You are Here: Home >< Maths

# Easy GCSE question watch

1. Hey I read this question and I want to figure out how to work it out
basically it says that in 2001 there was 2 rabbits and in 2002 there was 4 rabbits and in 2003 there was 8 rabbits

which means that it doubles every year but what year will it be when there is 1 million rabbits?

I know the answer is 2020 but how do I get there?
2. (Original post by high)
Hey I read this question and I want to figure out how to work it out
basically it says that in 2001 there was 2 rabbits and in 2002 there was 4 rabbits and in 2003 there was 8 rabbits

which means that it doubles every year but what year will it be when there is 1 million rabbits?

I know the answer is 2020 but how do I get there?
show it in calculations
3. Keep doubling until you get to a million. (Takes a long time, worth the marks though)
4. Lol I know I could do that but isn't there a method?
5. if you havent done sequences or logs, then i cant think of any other way. i dont think sequences or logarithms are on the gcse syllabus, are they?
6. Doable with logs. Without that just do it longhand. It's GCSE. If you put the answer down without writing anything you'd probably still get the marks.
7. (Original post by RK92)
if you havent done sequences or logs, then i cant think of any other way. i dont think sequences or logarithms are on the gcse syllabus, are they?
Nope they're not but I can still do them lol...
so would it be log2 1000000?
Thanks a lot never thought it would come in handy....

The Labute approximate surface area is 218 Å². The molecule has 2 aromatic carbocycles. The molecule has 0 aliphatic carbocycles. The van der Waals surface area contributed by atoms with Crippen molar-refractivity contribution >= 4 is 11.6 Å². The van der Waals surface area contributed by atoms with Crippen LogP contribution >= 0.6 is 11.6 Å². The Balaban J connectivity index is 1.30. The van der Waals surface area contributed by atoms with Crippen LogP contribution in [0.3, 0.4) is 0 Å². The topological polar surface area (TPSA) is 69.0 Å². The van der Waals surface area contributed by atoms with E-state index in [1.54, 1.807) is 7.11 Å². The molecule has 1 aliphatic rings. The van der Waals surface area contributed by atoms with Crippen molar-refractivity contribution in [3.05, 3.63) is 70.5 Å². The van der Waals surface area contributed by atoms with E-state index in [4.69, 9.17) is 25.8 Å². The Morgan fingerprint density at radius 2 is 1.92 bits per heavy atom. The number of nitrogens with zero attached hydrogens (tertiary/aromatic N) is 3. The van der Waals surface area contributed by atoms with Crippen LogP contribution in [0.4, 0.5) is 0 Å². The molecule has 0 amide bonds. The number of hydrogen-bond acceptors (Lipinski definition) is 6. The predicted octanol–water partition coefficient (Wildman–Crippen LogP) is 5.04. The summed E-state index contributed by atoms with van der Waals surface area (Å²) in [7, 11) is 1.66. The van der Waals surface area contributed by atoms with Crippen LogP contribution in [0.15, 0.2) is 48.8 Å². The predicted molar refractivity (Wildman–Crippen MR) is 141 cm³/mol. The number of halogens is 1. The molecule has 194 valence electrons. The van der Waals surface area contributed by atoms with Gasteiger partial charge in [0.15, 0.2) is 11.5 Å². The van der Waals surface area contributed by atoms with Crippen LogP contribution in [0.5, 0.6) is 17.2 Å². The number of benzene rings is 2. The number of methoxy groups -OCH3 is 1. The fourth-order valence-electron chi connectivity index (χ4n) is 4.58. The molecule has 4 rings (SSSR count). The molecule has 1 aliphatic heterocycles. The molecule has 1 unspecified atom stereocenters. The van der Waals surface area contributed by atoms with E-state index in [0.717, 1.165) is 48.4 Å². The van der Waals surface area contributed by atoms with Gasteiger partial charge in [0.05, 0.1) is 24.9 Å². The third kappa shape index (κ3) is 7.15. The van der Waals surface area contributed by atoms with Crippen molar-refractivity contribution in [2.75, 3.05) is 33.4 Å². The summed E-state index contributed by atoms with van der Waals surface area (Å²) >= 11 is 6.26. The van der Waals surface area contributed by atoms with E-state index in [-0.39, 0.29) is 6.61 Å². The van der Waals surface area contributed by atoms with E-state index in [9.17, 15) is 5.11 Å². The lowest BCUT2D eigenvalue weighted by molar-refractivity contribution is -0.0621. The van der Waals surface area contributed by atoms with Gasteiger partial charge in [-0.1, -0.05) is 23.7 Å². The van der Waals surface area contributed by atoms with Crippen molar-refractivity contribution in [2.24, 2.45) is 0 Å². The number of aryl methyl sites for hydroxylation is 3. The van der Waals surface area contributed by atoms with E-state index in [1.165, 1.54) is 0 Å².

8. the bunnies would all be inbred and genetically broken
9. (Original post by sparrow-legs)
the bunnies would all be inbred and genetically broken
10. The sequence is 2 to the power n.

You want 1000000 rabbits so
2^n = 1000000

Taking logs of both sides

nlog2 = log1000000

therefore n= (log1000000)/(log2)

Add the answer to 2000 to get the year since you started in 2001

EDIT: or use log to the base 2 as you stated. Makes it a bit simpler.
11. (Original post by high)
Nope they're not but I can still do them lol...
so would it be log2 1000000?
Thanks a lot never thought it would come in handy....
yeah, it would be log base 2 of 1,000,000 which is approx 19.9years so youd say 2020
12. If you let 2001, 2002, 2003 etc = 1, 2, 3 etc. and call this number (set) as n, then x (the answer) is 2 to the power of n. (2^n)

so 1mil = 2 ^ y y is an unknown value of n
log both sides to get log(1mil)=ylog(2)

log(1mil) / log (2) =y
y- 19.93 = 20
so 2000+20 = 2020
13. 2001 - 2^1
2002 - 2^2
2003 - 2^3....

X - 2^20 ( about 1 million)

so x=2020
14. 2^n = 1000000

Just work it out. They won't ask for more in GCSE.
15. Assuming that there were 2 rabbits at the beginning of 2001 and 4 at the beginning of 2002 etc. then there will 1,000,000 rabbits by midway through December in 2019, not 2020.

TSR Support Team

We have a brilliant team of more than 60 Support Team members looking after discussions on The Student Room, helping to make it a fun, safe and useful place to hang out.

This forum is supported by:
Updated: May 7, 2011
Today on TSR

Poll
Useful resources

### Maths Forum posting guidelines

Not sure where to post? Read the updated guidelines here

### How to use LaTex

Writing equations the easy way

### Study habits of A* students

Top tips from students who have already aced their exams